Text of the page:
By: Francis Kai-Hwa Wang/NBC News
Asian American and Pacific Islander (AAPI) advocates are speaking out in support of stronger measures to help prevent gun violence as Congressional Democrats staged a sit-in in an effort to force a vote on gun control measures Wednesday.
On Monday, the National Council of Asian Pacific Americans (NCAPA) and 21 of its member organizations issued a statement urging Congress to act. After the Senate rejected four gun policy measures, and as House Democrats began a sit in last Wednesday to try to force a vote on gun control, AAPI organizations pledged continued advocacy in this area.
“We are deeply disappointed that Senate Republicans continue to choose special interests over public health and safety, but this is only the beginning of NCAPA’s advocacy on gun control,” NCAPA National Director Christopher Kang told NBC News. “More than 20 of our national AAPI organizations have joined this debate, representing the voices of nearly four in every five Asian American voters who support stricter gun laws. Although we did not prevail last night, we will not stop until we do.”
According to the Spring 2016 Asian American Voter Survey conducted by APIAVote, Asian Americans Advancing Justice | AAJC, and AAPI Data, 77 percent of Asian-American registered voters support stricter gun laws, ranging from 67 percent of Filipino Americans to 89 percent of Vietnamese Americans. In addition, 74 percent said that gun control was an “extremely important” or “very important” issue in deciding how to vote.
“Senate Republicans need to decide what’s more important: completing a sale or potentially saving a life,” Kang said.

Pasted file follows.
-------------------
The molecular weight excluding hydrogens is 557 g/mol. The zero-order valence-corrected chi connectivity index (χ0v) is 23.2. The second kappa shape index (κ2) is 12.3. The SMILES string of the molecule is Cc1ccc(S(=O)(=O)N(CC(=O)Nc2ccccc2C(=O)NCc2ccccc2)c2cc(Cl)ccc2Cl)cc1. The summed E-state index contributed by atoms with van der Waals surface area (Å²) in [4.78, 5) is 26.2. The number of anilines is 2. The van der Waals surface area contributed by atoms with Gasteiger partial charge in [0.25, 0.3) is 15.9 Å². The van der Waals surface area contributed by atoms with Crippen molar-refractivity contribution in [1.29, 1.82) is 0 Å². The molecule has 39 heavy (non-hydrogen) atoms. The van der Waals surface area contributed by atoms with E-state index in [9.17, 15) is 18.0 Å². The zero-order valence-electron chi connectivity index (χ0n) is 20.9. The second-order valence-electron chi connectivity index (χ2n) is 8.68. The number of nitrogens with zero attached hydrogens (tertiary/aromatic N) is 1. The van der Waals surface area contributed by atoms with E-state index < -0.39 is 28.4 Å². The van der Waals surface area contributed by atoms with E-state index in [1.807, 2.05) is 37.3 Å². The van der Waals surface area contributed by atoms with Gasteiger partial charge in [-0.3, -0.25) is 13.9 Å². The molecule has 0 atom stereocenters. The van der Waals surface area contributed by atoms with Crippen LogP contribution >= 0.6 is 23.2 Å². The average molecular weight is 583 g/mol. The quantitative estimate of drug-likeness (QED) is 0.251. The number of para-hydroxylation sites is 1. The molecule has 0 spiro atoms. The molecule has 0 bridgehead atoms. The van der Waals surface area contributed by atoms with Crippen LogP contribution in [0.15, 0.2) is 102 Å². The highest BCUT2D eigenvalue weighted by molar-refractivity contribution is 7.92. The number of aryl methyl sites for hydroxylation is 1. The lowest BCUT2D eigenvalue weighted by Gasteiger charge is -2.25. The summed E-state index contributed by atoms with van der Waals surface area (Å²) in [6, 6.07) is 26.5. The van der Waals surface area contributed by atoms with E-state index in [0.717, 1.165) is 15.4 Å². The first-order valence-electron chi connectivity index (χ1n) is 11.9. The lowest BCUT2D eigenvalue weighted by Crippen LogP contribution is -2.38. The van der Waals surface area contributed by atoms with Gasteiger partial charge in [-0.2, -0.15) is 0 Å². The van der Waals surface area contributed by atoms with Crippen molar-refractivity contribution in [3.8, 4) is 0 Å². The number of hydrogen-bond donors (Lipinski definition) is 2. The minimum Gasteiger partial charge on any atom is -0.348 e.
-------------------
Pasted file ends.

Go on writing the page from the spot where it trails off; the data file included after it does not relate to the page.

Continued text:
Several members of the Congressional Asian Pacific American Caucus (CAPAC) joined Rep. John Lewis’ House sit-in, including Reps. Judy Chu, Mike Honda, and Mark Takano, and Sens. Mazie Hirono and Brian Schatz. More than 40 CAPAC leadership, executive board, and associate members took part in the sit-in.
“We are sitting in because we refuse to stand by while Americans die from senseless gun violence,” Rep. Grace Meng (D-NY) wrote in a tweet.
Recent high-profile mass shootings targeting Asian Americans include the 1989 school shooting at Cleveland Elementary School in Stockton, California — which was the impetus for California and federal assault weapons bans; the 1999 Los Angeles Jewish Community Center shooting, which was followed by the shooting death of Filipino-American U.S. postal carrier Joseph Iieto; the 2012 shooting at the Sikh Gurdwara in Oak Creek, Wisconsin; and the 2014 Isla Vista killings near the campus of University of California, Santa Barbara, which began with the stabbing deaths of the alleged gunman’s three Chinese -American roommates.